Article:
Get our free extension to see links to code for papers anywhere online!Free add-on: code for papers everywhere!Free add-on: See code for papers anywhere!

Authors:Yiran Mao, Madeline G. Reinecke, Markus Kunesch, Edgar A. Duéñez-Guzmán, Ramona Comanescu, Julia Haas, Joel Z. Leibo

Figures and Tables:

Abstract:Is it possible to evaluate the moral cognition of complex artificial agents? In this work, we take a look at one aspect of morality: `doing the right thing for the right reasons.' We propose a behavior-based analysis of artificial moral cognition which could also be applied to humans to facilitate like-for-like comparison. Morally-motivated behavior should persist despite mounting cost; by measuring an agent's sensitivity to this cost, we gain deeper insight into underlying motivations. We apply this evaluation to a particular set of deep reinforcement learning agents, trained by memory-based meta-reinforcement learning. Our results indicate that agents trained with a reward function that includes other-regarding preferences perform helping behavior in a way that is less sensitive to increasing cost than agents trained with more self-interested preferences.

Via

Authors:Jordi Grau-Moya, Grégoire Delétang, Markus Kunesch, Tim Genewein, Elliot Catt, Kevin Li, Anian Ruoss, Chris Cundy, Joel Veness, Jane Wang(+4 more)

Figures and Tables:

Abstract:Meta-training agents with memory has been shown to culminate in Bayes-optimal agents, which casts Bayes-optimality as the implicit solution to a numerical optimization problem rather than an explicit modeling assumption. Bayes-optimal agents are risk-neutral, since they solely attune to the expected return, and ambiguity-neutral, since they act in new situations as if the uncertainty were known. This is in contrast to risk-sensitive agents, which additionally exploit the higher-order moments of the return, and ambiguity-sensitive agents, which act differently when recognizing situations in which they lack knowledge. Humans are also known to be averse to ambiguity and sensitive to risk in ways that aren't Bayes-optimal, indicating that such sensitivity can confer advantages, especially in safety-critical situations. How can we extend the meta-learning protocol to generate risk- and ambiguity-sensitive agents? The goal of this work is to fill this gap in the literature by showing that risk- and ambiguity-sensitivity also emerge as the result of an optimization problem using modified meta-training algorithms, which manipulate the experience-generation process of the learner. We empirically test our proposed meta-training algorithms on agents exposed to foundational classes of decision-making experiments and demonstrate that they become sensitive to risk and ambiguity.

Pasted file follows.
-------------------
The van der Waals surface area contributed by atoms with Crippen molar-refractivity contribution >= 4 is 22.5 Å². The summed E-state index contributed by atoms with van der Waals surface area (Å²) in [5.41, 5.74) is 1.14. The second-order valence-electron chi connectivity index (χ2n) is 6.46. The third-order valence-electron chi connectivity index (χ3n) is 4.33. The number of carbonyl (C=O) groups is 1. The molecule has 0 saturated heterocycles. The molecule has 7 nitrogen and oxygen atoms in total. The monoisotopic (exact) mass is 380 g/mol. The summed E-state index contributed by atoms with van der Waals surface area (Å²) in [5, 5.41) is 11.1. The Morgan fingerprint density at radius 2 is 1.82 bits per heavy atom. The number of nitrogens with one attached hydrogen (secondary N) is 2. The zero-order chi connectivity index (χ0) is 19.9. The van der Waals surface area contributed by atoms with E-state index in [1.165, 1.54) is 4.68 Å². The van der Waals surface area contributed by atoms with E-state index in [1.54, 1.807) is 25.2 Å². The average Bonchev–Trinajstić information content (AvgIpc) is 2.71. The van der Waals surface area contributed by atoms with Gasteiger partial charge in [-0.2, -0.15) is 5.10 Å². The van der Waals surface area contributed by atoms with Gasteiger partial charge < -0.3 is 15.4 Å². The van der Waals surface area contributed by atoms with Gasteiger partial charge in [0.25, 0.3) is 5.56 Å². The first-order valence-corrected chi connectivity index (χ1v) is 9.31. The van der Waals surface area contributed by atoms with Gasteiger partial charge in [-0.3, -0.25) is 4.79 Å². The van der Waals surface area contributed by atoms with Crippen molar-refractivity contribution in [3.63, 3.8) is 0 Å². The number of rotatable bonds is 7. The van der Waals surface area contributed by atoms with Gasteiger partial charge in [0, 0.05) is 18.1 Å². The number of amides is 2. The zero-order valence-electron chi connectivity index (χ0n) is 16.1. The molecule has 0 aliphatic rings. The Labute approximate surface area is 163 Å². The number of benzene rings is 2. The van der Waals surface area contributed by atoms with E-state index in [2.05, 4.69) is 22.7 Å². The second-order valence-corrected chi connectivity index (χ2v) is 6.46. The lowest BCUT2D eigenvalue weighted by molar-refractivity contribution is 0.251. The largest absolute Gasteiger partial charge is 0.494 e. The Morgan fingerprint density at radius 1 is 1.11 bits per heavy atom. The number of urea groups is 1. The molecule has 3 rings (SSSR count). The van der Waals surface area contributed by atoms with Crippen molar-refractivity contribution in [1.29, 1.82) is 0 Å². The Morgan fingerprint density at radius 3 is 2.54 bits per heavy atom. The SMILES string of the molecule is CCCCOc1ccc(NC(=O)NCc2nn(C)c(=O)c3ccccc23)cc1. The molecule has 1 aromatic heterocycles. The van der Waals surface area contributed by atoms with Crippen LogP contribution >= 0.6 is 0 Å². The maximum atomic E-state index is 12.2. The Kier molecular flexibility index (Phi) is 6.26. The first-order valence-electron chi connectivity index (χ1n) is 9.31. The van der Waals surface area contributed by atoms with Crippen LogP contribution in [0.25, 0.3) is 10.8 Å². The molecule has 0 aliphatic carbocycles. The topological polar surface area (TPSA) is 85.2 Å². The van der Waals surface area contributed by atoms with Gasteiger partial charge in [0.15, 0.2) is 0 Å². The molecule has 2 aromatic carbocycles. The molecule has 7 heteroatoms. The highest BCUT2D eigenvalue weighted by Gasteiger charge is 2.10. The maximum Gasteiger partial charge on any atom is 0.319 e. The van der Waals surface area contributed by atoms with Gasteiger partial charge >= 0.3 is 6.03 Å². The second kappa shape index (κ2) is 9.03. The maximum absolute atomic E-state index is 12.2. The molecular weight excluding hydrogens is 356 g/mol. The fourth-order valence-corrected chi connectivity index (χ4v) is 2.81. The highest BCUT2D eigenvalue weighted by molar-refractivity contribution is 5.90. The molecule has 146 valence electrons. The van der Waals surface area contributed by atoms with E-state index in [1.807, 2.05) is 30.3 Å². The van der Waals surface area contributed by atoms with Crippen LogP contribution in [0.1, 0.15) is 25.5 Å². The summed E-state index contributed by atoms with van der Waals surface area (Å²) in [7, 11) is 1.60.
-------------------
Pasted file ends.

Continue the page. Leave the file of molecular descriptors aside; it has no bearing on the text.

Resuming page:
Via

Authors:Rob Brekelmans, Tim Genewein, Jordi Grau-Moya, Grégoire Delétang, Markus Kunesch, Shane Legg, Pedro Ortega

Figures and Tables:

Abstract:Policy regularization methods such as maximum entropy regularization are widely used in reinforcement learning to improve the robustness of a learned policy. In this paper, we show how this robustness arises from hedging against worst-case perturbations of the reward function, which are chosen from a limited set by an imagined adversary. Using convex duality, we characterize this robust set of adversarial reward perturbations under KL and alpha-divergence regularization, which includes Shannon and Tsallis entropy regularization as special cases. Importantly, generalization guarantees can be given within this robust set. We provide detailed discussion of the worst-case reward perturbations, and present intuitive empirical examples to illustrate this robustness and its relationship with generalization. Finally, we discuss how our analysis complements and extends previous results on adversarial reward robustness and path consistency optimality conditions.

Via